"Remember El Alma" First On-site Performance Challenging the Alamo, March 2010

"Remember El Alma," First on-site performance
challenging the Alamo
original poem written by Barbara Renaud Gonzalez

Adapted by Virginia Grise; Produced by Bihl Haus Arts, Kellen McIntyre, Ph.D; Performed at Luminaria!
San Antonio, Hemisfair Plaza, San Antonio, Texas, March 13, 2010; 5 Actresses, 1 Musician
A cast of beautiful women, all ages and colors, from
all over San Antonio
; Foto Credit: Joan Frederick @2010

Friday, September 21, 2007

Huipiles at the Museo Alameda: There is nothing to celebrate

So some young latinas asked me yesterday about the "Huipiles" at the Museo Alameda. They were confused about the Exhibit. The photo below is by a commercial artist, Liz Garza Williams, one of the artists in the Huipiles Exhibit, and this is her photo of the featured artist, Kathy Sosa, wife of Republican party advertising-mogul Lionel Sosa, who is also in the show. You know what this visual says to young latinas, who comprise the majority population in this region? This photo, indicative of the quality and imagery in this Huipiles exhibit, says "See how I own your past? Do you see how beautiful I am wearing what you don't even know about? You can't even afford your own history, because only a rich woman like me is good enough and beautiful enough to wear it."

Now the Museo Alameda has asked latina scholars to contribute to "panels," to discuss "huipiles." There is a documentary that accompanies the show where some huipil-dressed latinas are interviewed. Sandra Cisneros and Ellen Riojas Clark, Ph.D, contributed essays, and are also two of the women Kathy Sosa Frida Kahloized in her "Huipiles" paintings.

What will young women remember? The essays, the documentary?

Or this?

artistic credit: "Katarina, mi querida amiga, a portrait of Kathy Sosa," by Liz Garza Williams

5 comments:

Rwanda Project said...

desde califas - girl - you got me mouth open in shock - just when i thought our mexican-american middle class could no longer shock me. there is an incredible responsibility that goes with the privilege of speaking as artists. what is our relationship to our people - the people of this city? having our own museum should be a great thing - a celebration - but this is not our museum; it is not mine. and what of the incredible talent of chicano/a artists who can't get their work done/can't get work in san antonio because of mamadas like these? for speaking with all our fury and rage - gracias hocicona. thank you.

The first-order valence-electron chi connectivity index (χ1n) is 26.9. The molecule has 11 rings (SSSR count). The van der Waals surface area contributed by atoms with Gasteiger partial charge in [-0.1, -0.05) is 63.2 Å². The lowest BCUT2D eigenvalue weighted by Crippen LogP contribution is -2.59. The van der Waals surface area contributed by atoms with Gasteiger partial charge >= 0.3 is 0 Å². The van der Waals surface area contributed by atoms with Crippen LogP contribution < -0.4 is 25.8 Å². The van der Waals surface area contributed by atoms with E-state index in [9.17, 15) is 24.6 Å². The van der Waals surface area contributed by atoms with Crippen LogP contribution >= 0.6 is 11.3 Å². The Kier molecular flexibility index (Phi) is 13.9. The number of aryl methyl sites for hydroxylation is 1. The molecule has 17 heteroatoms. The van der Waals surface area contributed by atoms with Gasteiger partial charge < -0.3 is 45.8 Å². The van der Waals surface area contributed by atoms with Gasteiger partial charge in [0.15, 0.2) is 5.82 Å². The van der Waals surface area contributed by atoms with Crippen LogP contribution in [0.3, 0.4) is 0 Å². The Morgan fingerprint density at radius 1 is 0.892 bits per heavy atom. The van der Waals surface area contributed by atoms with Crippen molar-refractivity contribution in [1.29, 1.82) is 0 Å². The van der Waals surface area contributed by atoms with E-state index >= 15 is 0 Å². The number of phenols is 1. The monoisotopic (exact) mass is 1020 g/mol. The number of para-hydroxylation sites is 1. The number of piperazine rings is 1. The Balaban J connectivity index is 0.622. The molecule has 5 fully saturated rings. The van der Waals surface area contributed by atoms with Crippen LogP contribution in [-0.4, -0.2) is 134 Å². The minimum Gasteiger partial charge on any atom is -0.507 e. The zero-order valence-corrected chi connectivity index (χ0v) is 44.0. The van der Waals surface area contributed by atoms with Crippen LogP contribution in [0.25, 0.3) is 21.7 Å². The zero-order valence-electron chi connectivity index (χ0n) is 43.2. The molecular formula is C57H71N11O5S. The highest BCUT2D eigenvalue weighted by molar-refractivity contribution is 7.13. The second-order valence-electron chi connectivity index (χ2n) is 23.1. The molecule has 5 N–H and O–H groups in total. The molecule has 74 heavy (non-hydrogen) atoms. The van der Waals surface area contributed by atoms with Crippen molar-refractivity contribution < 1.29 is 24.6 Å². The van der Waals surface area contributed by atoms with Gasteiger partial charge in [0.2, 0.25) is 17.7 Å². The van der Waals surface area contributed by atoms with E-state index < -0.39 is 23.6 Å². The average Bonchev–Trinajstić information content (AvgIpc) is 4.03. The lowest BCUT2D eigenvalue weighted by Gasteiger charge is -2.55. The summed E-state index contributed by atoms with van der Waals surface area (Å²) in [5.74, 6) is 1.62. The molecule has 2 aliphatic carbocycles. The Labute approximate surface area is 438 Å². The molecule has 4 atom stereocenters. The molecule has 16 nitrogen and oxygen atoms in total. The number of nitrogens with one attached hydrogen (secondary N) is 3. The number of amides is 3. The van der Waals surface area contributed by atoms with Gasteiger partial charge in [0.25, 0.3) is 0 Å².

ChicanaMama21 said...

These images are so disturbing to me. Anyone who has read I, Rigoberta Menchu or seen her interview knows of the sacredness of the huipil, and of the indigenous people's desire that the huipil not be "displayed in museums." The huipil is also a visual text, and represents the narrative authority of the huipil-maker to "weave" her own herstory. As this exhibit demonstrates, these stories are being appropriated by the dominant culture to silence the voices of the subaltern. Looks like appropriating and capitalizing off of culture is a Sosa tradition.

ady said...

Hey guys! I found a very cool video about MUSEO ALAMEDA!
http://myspacetv.com/index.cfm?fuseaction=vids.individual&videoid=37362456

Take a look and enjoy!!! it is amazing!

Aida Coronado said...

Hello I just want to share with you, that in fact there are MEXICANS, that are sharing their TExtile culture throught the internet,FROM MEXICO
http://www.aidacoronado.com/store/tops/vtg-mexican-embroidered-huipil-top-frida-kahlo-style-2.html
we DO know and appreciate what we have! and we do know the story and meaning of our clothes, we want to bring them to the present and not just "make beautiful things out of them!" we want to wear them with pride and honor and share them with a lovely world.
Gracias!

Linda said...

I know that as a 'white chick' I may not understand the frustrations felt about the museum but I very much enjoyed the exhibit of Huipiles. I have an interest in textiles and am a native Texan so I appreciated the information on a cultural treasure still being produced by my neighbors (your families) in Mexico. I think that the accompanying brochure did a lot to explain the extreme conditions under which they are made, the sadness under which some are sold and the pride of the women who can claim connection to the women there. I have no ethnic heritage to tap into and agree that it's not my place to usurp someone else's. But isn't it o.k. to enjoy the visual beauty of the show and learn at the same time. They used to call it Social Studies.